Tesla and SpaceX CEO Elon Musk had a secret meeting at the Pentagon with Defense secretary Ash Carter to discuss technology and “what’s going on in the world of innovation”. According to a report coming out of CNN, Carter is looking to build relationships with America’s technology community and explore opportunities that would involve private sector to participate in government-initiated space and defense programs.
CNN states that Carter has made several trips in the past to Silicon Valley in an effort to court private tech companies, and going as far as establishing a Defense Innovation Unit Experimental (DIUX) in tech heavy Silicon Valley and Boston that would allow the Pentagon “to better tap into the region’s innovation ecosystem and build relationships with local companies.”
Though Carter and Musk provided no commentary to reporters after Wednesday’s meeting at the Pentagon, Defense Department spokesman Peter Cook told reporters that Carter “has been reaching out to a number of members of the technology community to get their ideas, their feedback, find out what’s going on in the world of innovation.”
The Pentagon is looking to incorporate innovative technology into its defense programs while SpaceX is looking to secure larger government contracts. Together they share mutual benefits which we can presume would be the main driving force behind the secret meeting.
SpaceX and the U.S. Department of Defense
Musk’s SpaceX was certified to launch rockets for the government’s military space program last year, joining the long-running contract held by United Launch Alliance (ULA), a joint venture between legacy defense giants Boeing and Lockheed Martin. However, virtually all large military satellites launched by the ULA use RD-180 engines purchased from Russia’s Energomash, which is majority owned by the Russian government.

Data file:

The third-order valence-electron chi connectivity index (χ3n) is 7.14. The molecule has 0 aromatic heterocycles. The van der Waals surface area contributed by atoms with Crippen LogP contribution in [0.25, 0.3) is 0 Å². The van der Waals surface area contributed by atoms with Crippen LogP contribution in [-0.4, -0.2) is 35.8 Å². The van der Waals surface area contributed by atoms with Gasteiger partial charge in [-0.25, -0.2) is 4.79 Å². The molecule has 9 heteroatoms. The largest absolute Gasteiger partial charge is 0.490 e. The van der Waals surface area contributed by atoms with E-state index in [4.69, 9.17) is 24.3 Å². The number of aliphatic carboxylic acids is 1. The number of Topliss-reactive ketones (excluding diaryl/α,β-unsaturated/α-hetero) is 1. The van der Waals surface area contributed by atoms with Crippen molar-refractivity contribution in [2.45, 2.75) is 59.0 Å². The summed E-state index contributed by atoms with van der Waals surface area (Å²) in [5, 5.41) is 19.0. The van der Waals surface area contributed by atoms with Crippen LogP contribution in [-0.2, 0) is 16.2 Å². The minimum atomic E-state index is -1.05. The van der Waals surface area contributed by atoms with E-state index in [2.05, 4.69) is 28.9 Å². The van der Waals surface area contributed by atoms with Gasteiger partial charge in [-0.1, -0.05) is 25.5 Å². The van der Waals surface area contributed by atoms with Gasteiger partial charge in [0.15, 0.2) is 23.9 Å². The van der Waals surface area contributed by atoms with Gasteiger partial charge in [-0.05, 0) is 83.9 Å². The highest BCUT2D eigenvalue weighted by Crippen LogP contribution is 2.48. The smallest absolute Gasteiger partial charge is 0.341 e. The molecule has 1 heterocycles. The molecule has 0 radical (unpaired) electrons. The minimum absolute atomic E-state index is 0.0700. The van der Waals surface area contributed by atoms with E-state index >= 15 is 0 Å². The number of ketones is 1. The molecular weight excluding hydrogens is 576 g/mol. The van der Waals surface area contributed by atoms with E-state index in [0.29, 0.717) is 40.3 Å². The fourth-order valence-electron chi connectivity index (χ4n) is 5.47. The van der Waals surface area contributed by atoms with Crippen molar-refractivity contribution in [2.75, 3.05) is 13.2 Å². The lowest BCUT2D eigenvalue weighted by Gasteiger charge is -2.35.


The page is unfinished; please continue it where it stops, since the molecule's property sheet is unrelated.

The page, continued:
After Russia’s 2014 actions in Crimea, the US slapped economic sanctions on it and Energomash. They in turn decided they would not sell any more rocket engines to ULA. US Congress responded by prohibiting the US military from using any Russian rocket engines to launch its satellites. But with no rockets means no satellite launches. Congress relented and approved a bill that provided ULA the rights to buy a supply of RD-180s in order to keep the military satellite launch business running.
Last month, the Pentagon awarded SpaceX its first contract to send a GPS satellite into orbit after the company undercut the ULA’s price by 40 percent, effectively ending a long-standing monopoly on launching military satellites held by the Boeing-Lockheed joint venture.